|City of Toronto|
The skyline of Toronto
|Nickname(s): T.O., T-Dot, Hogtown, The Queen City, Toronto the Good, The City Within a Park|
|Motto: Diversity Our Strength|
|Districts||East York, Etobicoke, North York, Old Toronto, Scarborough, York|
|Founded||August 27, 1793 (as York)|
|Incorporated||March 6, 1834 (as Toronto)|
|Merged||January 1, 1998 (from Metropolitan Toronto)|
|• Mayor||John Tory|
|• Council||Toronto City Council|
|• MPs||Mark Adler
|• MPPs||Laura Albanese
|• City||630 km2 (240 sq mi)|
|• Urban||1,749 km2 (675 sq mi)|
|• Metro||5,905 km2 (2,280 sq mi)|
|Elevation||76 m (249 ft)|
|• Density||4,149/km2 (10,750/sq mi)|
|Time zone||EST (UTC-5)|
|• Summer (DST)||EDT (UTC-4)|
|Postal code span||M|
|Area code(s)||416, 647|
|Website||City of Toronto Website|
Toronto is the capital city of the province of Ontario in Canada. It is also the largest city in both Ontario and Canada. Found on the north-west side of Lake Ontario, the City of Toronto has a population of over 3 million people and even more people live in the regions around it. All together, the Greater Toronto Area is home to over 6 million people making it the biggest metropolitan area in Canada.
History[change | change source]
Toronto was created in 1793 by John Graves Simcoe as the capital of what was then called Upper Canada. At the time it was called the "Town of York" after the Duke of York, but was given its current name in 1834. With the Canadian Confederation in 1867 it became the capital of the newly-created province of Ontario. Toronto was one of two cities (along with Montreal in Quebec) that wanted to be the capital of Canada, but Queen Victoria decided that Ottawa should be the national capital as it was located between the two.
As the 19th century moved on, the city began to grow. This was mainly because of immigration, where people from all over the world left their home and moved to Canada. Many of the immigrants were Irish and they brought their Catholic faith with them when they left Ireland because of the Irish Potato Famine.
During World War I and World War II, Toronto had an important part in military, being used to train members of the Canadian Army. After the wars, even more immigrants came to the city. The population was becoming so big that the Government of Ontario decided to create Metropolitan Toronto in 1954, joining together a number of local municipalities. These were Old Toronto, York, East York, North York, Etobicoke, and Scarborough.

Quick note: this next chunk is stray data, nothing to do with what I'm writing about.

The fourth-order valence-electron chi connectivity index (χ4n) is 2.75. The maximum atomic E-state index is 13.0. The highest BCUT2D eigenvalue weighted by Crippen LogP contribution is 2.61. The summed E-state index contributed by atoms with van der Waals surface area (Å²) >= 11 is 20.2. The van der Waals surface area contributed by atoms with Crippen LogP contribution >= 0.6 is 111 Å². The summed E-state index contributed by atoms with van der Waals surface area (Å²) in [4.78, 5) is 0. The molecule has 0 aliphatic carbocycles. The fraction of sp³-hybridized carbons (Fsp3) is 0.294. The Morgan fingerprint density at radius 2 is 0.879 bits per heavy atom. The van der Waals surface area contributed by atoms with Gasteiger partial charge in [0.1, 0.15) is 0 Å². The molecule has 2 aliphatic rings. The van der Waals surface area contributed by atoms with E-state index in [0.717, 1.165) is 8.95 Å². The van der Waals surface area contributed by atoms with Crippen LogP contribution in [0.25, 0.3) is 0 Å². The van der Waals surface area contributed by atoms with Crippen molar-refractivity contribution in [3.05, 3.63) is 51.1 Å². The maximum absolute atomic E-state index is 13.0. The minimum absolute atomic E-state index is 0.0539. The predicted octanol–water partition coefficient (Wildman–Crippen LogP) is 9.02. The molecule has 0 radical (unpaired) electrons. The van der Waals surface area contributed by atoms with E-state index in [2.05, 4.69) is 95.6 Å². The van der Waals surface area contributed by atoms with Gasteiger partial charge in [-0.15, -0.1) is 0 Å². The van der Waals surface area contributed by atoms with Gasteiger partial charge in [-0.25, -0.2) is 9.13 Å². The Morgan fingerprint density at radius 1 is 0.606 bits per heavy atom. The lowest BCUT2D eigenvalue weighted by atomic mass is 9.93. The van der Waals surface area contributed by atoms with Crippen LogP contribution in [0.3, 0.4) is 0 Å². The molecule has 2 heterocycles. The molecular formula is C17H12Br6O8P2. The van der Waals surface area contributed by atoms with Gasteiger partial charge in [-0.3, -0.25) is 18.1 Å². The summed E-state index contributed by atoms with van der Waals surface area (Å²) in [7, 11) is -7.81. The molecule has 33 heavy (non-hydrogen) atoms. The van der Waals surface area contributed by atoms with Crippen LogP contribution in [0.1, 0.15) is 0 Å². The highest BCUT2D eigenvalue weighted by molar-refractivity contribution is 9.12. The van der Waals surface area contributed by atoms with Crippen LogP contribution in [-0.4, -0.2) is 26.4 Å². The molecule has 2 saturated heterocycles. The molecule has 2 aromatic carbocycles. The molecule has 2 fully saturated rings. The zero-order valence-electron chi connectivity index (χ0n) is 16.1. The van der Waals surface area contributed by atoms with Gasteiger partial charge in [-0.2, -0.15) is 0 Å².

By 1981, Toronto had more people than Montreal even though it was created after Montreal. So the Ontario government decided to make Toronto a "megacity" in 1998, and the first mayor of Toronto was Mel Lastman. As Toronto moved into the 21st century, it became host to a number of worldwide events, such as World Youth Day in 2002, WorldPride in 2014, and the 2015 Pan American Games.
Things to see and do[change | change source]
Toronto has a humid continental climate (Dfa in the Köppen climate classification). This is because although the city is next to Lake Ontario, the lake is not big enough to keep its temperature mild.[needs to be explained]
As the biggest city in Canada and one of the biggest in all of North America, Toronto is a popular destination for tourists. It is where you can find the CN Tower, the tallest free-standing (not supported) structure in the Americas and one of the Seven Wonders of the Modern World. There are some other buildings, such as City Hall and the Rogers Centre, that are well-known for their design style. There are also many skyscrapers, because many large banks of Canada and other companies have their main offices in Toronto, and the Toronto Stock Exchange which is the biggest stock market in Canada.
Because Toronto is the capital of Ontario, it is where the provincial government meets, and visitors can see how the province is run by visiting the legislature in Queen's Park. There are also a number of museums, including the Royal Ontario Museum, the Art Gallery of Ontario, the Ontario Science Centre, the Hockey Hall of Fame, and the headquarters of the Canadian Broadcasting Corporation. In the suburbs of the city is the Toronto Zoo and Canada's Wonderland, and many visitors also like to go to Niagara Falls, just an hour's drive away from Toronto.
Toronto is full of places to visit, eat, shop, and enjoy. In the downtown area are a number of shopping centres, including the Eaton Centre, St. Lawrence Market, and the Distillery District. There are also several theatres, many which are run by the Mirvish family. The Four Seasons Centre for the Performing Arts, opened in June 2006, is home to the Canadian Opera Company and the National Ballet of Canada. Across the harbor are the Toronto Islands, the best-known of which is Centre Island.
Toronto has many sports teams, some of which belong to the most commonly-followed leagues in North America. They include the Toronto Maple Leafs in ice hockey and the Toronto Raptors in basketball, both of which play in the Air Canada Centre. The nearby Rogers Centre is where the Toronto Blue Jays baseball team plays, and meanwhile, BMO Field in Exhibition Place is home to the Toronto Argonauts in Canadian football and Toronto F.C., a soccer club.
Toronto is a very multicultural city, because different people from around the world have moved to Toronto to live since the 20th century. There is a Chinatown, Little Italy, Little Tokyo, Greektown, Little Portugal, and many more places where different cultures are kept alive. These people hold festivals where they share their culture to others, and among the most popular is the Canadian National Exhibition (CNE), which happens every year in August.
Other websites[change | change source]
|Wikivoyage has a travel guide about: Toronto|